"This thing's scaring me. Did Stephen King write it?" — Rep. Joe Harrison, R-Napoleonville, reviewing Gov. Bobby Jindal's proposed 2013 budget
In the spring of 2008, as Louisiana lawmakers convened during Gov. Bobby Jindal's first year in office, a wise man bemoaned the fact that hundreds of millions of dollars in the state budget were "non-recurring" or one-time funds allocated toward "recurring" or annual expenses. The wise man correctly called that allocation an irresponsible and unsustainable way of filling budget holes. "That is like using your credit card to pay your mortgage," he said.
Who was that wise man?
None other than Gov. Bobby Jindal.
Today, state legislators might want to remind Jindal of that statement, which is still on the governor's website (www.gov.state.la.us). For reasons no doubt related to political expediency and personal ambition, Jindal now thinks that using one-time funds is a swell idea. That, despite a constitutional prohibition against using one-time money for recurring expenses.
The governor paints himself as a principled fiscal conservative, but his actions show him to be something else altogether. He has relied upon one-time funds in every budget he has submitted as governor — going back six fiscal years now — and each time the result has been the same: devastating mid-year cuts to health care and higher education. Worst of all, each set of mid-year cuts was entirely foreseeable. Yet each year the governor follows the same script: relying upon rosy budget projections and fairy-tale contingencies that ultimately run head-on into fiscal reality, to the detriment of health care and higher education.
After five years of this madness, Louisiana voters have had enough. The governor's approval ratings are in the tank, with more than 60 percent of the state's registered voters giving him low marks. More than 77 percent say higher education and health care have been cut too much already and should not be cut further. They blame Jindal for those cuts, and rightfully so.
The governor is fond of pushing for a balanced budget amendment to the U.S. Constitution. He compares government spending to a household budget. Such homespun wisdom bears no relation to the way government operates, but even on that level Jindal doesn't measure up. In his current budget proposal, $449 million comes from one-time funding, much of it speculative. For example, he proposes selling state assets to fund higher education. If those assets don't sell, higher ed will face another round of mid-year cuts. Using Jindal's "household" metaphor, that's the equivalent of hoping to sell off everything in the backyard shed to pay the utility bill. If the yard sale doesn't happen, the lights will go out.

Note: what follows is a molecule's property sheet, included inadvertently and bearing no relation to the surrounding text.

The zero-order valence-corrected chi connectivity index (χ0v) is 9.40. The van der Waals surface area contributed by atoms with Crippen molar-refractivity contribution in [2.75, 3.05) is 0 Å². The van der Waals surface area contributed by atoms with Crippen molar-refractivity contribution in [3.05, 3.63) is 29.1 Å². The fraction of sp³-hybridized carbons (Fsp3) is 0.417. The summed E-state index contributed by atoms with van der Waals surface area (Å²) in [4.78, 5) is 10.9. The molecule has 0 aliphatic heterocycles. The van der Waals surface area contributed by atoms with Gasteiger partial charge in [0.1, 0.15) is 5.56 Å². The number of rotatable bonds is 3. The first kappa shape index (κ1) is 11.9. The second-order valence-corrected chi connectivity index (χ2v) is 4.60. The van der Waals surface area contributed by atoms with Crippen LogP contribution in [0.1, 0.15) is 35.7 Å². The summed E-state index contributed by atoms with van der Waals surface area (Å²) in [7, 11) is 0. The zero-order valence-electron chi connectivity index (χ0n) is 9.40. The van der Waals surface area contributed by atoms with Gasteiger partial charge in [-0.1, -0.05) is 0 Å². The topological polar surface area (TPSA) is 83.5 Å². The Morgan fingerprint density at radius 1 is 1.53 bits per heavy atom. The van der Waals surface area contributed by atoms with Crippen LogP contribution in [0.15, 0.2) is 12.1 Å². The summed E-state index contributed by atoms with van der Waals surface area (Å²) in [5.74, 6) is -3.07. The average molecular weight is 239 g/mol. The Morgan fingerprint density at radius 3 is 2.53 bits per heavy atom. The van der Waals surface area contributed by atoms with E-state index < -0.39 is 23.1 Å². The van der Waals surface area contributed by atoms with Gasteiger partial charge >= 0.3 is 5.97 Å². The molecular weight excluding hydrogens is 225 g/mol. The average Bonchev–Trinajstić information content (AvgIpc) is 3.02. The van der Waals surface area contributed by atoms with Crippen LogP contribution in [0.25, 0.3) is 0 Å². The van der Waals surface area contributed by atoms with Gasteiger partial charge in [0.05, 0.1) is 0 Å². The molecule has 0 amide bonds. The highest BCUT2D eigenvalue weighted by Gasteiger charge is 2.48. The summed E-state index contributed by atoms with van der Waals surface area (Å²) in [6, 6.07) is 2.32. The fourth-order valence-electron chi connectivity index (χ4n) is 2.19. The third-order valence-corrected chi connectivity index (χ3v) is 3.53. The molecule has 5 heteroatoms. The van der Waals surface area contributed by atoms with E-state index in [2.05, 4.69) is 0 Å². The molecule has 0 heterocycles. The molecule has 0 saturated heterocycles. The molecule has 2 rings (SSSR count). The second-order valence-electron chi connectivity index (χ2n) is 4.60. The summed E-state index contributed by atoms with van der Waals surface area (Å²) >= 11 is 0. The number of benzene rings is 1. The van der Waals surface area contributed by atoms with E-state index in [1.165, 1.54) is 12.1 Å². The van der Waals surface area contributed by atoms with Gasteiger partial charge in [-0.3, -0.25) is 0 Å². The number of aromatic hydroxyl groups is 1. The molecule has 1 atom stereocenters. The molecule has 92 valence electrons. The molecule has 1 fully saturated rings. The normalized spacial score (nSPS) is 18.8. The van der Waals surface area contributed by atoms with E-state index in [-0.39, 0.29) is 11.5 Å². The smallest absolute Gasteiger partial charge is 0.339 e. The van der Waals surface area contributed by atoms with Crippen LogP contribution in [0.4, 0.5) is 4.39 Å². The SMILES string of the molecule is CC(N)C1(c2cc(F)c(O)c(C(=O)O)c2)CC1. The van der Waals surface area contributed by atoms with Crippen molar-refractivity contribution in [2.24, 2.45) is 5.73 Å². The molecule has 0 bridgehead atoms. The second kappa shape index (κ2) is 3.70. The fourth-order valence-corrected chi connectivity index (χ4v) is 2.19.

That scenario is not far-fetched. Jindal's current-year budget relies on money from leasing the New Orleans Adolescent Hospital (NOAH), which still hasn't happened, with barely two months to go in the current fiscal year.
Elsewhere, Jindal proposes to borrow, through budgetary legerdemain, $100 million — interest free — from the Ernest N. Morial Convention Center's reserve fund to pay for public colleges and universities next year. He promises to "repay" the convention center through the state's capital outlay budget, which would put back into "reserve" $100 million that would otherwise go toward construction projects around the state. State Rep. Cameron Henry, R-Jefferson, one of the "fiscal hawks" who has tried to hold Jindal's feet to the fire on budget matters, rightly calls the governor's plan an "accounting gimmick."
Jindal's fiscal irresponsibility doesn't stop at the budget. He grabbed headlines in recent months for his similarly reckless plan to replace Louisiana's individual income tax with the highest combined sales tax rate in the nation. That idea crashed and burned after the governor's point man on "tax reform" admitted to lawmakers that the plan would raise taxes on Louisiana businesses by more than $500 million a year. The governor abruptly dropped the idea — then told legislators to find a way to eliminate income taxes on their own. Lawmakers from both parties balked, and the idea appears dead for now.
In December, Jindal gave President Barack Obama some unsolicited advice about the so-called fiscal cliff, telling him that any solution should be "one-time, limited and accompanied by structural reform to make sure we don't repeat this nightmare." If only the governor would practice at home what he preaches to Washington. Unfortunately, with Bobby Jindal at the helm of Louisiana's "household," we've seen no structural reform — and we've repeated the budget nightmare every year. The next fiscal year looks to be no different.